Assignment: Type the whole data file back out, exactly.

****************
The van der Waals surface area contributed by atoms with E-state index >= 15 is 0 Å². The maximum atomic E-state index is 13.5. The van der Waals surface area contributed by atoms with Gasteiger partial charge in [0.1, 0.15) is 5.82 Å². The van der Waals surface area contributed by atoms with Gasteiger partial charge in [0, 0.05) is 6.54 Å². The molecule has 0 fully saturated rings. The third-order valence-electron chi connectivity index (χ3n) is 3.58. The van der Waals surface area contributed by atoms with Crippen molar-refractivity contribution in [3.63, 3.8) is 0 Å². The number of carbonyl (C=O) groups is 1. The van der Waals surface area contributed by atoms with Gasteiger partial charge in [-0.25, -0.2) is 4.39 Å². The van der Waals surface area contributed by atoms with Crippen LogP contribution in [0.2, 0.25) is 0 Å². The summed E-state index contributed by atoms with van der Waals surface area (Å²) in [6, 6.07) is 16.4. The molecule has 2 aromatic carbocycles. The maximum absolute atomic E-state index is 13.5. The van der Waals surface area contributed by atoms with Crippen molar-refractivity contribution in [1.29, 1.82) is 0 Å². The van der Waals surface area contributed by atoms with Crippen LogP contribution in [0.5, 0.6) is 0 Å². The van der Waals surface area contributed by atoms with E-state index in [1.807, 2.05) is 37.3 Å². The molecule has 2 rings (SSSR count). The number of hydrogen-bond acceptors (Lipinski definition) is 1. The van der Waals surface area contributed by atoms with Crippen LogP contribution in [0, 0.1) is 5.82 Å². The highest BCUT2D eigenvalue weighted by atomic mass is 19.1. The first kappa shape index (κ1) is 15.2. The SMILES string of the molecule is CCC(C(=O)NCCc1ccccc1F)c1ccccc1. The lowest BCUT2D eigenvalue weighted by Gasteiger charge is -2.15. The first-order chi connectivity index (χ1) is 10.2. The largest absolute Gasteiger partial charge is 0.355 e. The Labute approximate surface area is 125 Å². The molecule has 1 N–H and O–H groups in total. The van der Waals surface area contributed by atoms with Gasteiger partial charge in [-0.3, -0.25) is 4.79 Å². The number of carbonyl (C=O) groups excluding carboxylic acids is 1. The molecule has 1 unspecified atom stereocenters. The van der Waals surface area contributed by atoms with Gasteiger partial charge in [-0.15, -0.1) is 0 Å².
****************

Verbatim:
The van der Waals surface area contributed by atoms with E-state index >= 15 is 0 Å². The maximum atomic E-state index is 13.5. The van der Waals surface area contributed by atoms with Gasteiger partial charge in [0.1, 0.15) is 5.82 Å². The van der Waals surface area contributed by atoms with Gasteiger partial charge in [0, 0.05) is 6.54 Å². The molecule has 0 fully saturated rings. The third-order valence-electron chi connectivity index (χ3n) is 3.58. The van der Waals surface area contributed by atoms with Crippen molar-refractivity contribution in [3.63, 3.8) is 0 Å². The number of carbonyl (C=O) groups is 1. The van der Waals surface area contributed by atoms with Gasteiger partial charge in [-0.25, -0.2) is 4.39 Å². The van der Waals surface area contributed by atoms with Crippen LogP contribution in [0.2, 0.25) is 0 Å². The summed E-state index contributed by atoms with van der Waals surface area (Å²) in [6, 6.07) is 16.4. The molecule has 2 aromatic carbocycles. The maximum absolute atomic E-state index is 13.5. The van der Waals surface area contributed by atoms with Crippen molar-refractivity contribution in [1.29, 1.82) is 0 Å². The van der Waals surface area contributed by atoms with Crippen LogP contribution in [0.5, 0.6) is 0 Å². The van der Waals surface area contributed by atoms with E-state index in [1.807, 2.05) is 37.3 Å². The molecule has 2 rings (SSSR count). The number of hydrogen-bond acceptors (Lipinski definition) is 1. The van der Waals surface area contributed by atoms with Crippen LogP contribution in [0, 0.1) is 5.82 Å². The highest BCUT2D eigenvalue weighted by atomic mass is 19.1. The first kappa shape index (κ1) is 15.2. The SMILES string of the molecule is CCC(C(=O)NCCc1ccccc1F)c1ccccc1. The lowest BCUT2D eigenvalue weighted by Gasteiger charge is -2.15. The first-order chi connectivity index (χ1) is 10.2. The largest absolute Gasteiger partial charge is 0.355 e. The Labute approximate surface area is 125 Å². The molecule has 1 N–H and O–H groups in total. The van der Waals surface area contributed by atoms with Gasteiger partial charge in [-0.3, -0.25) is 4.79 Å². The number of carbonyl (C=O) groups excluding carboxylic acids is 1. The molecule has 1 unspecified atom stereocenters. The van der Waals surface area contributed by atoms with Gasteiger partial charge in [-0.15, -0.1) is 0 Å².